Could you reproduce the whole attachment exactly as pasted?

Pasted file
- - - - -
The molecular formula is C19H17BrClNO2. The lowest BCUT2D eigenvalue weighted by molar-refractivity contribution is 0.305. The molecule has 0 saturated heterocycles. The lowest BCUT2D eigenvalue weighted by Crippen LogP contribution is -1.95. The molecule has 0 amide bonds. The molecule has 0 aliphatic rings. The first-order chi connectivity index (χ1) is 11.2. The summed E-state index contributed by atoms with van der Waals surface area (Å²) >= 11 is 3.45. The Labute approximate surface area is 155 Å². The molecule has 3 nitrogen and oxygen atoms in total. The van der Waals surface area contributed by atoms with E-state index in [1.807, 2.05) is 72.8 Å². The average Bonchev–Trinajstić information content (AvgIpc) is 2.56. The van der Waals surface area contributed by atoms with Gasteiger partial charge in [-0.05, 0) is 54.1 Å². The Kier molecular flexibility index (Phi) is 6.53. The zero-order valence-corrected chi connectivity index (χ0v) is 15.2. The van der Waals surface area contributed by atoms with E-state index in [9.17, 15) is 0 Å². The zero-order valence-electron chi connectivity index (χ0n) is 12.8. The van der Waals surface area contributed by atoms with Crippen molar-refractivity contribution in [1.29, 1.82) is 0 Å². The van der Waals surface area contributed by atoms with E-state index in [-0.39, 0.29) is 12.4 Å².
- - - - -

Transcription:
The molecular formula is C19H17BrClNO2. The lowest BCUT2D eigenvalue weighted by molar-refractivity contribution is 0.305. The molecule has 0 saturated heterocycles. The lowest BCUT2D eigenvalue weighted by Crippen LogP contribution is -1.95. The molecule has 0 amide bonds. The molecule has 0 aliphatic rings. The first-order chi connectivity index (χ1) is 11.2. The summed E-state index contributed by atoms with van der Waals surface area (Å²) >= 11 is 3.45. The Labute approximate surface area is 155 Å². The molecule has 3 nitrogen and oxygen atoms in total. The van der Waals surface area contributed by atoms with E-state index in [1.807, 2.05) is 72.8 Å². The average Bonchev–Trinajstić information content (AvgIpc) is 2.56. The van der Waals surface area contributed by atoms with Gasteiger partial charge in [-0.05, 0) is 54.1 Å². The Kier molecular flexibility index (Phi) is 6.53. The zero-order valence-corrected chi connectivity index (χ0v) is 15.2. The van der Waals surface area contributed by atoms with E-state index in [9.17, 15) is 0 Å². The zero-order valence-electron chi connectivity index (χ0n) is 12.8. The van der Waals surface area contributed by atoms with Crippen molar-refractivity contribution in [1.29, 1.82) is 0 Å². The van der Waals surface area contributed by atoms with E-state index in [-0.39, 0.29) is 12.4 Å².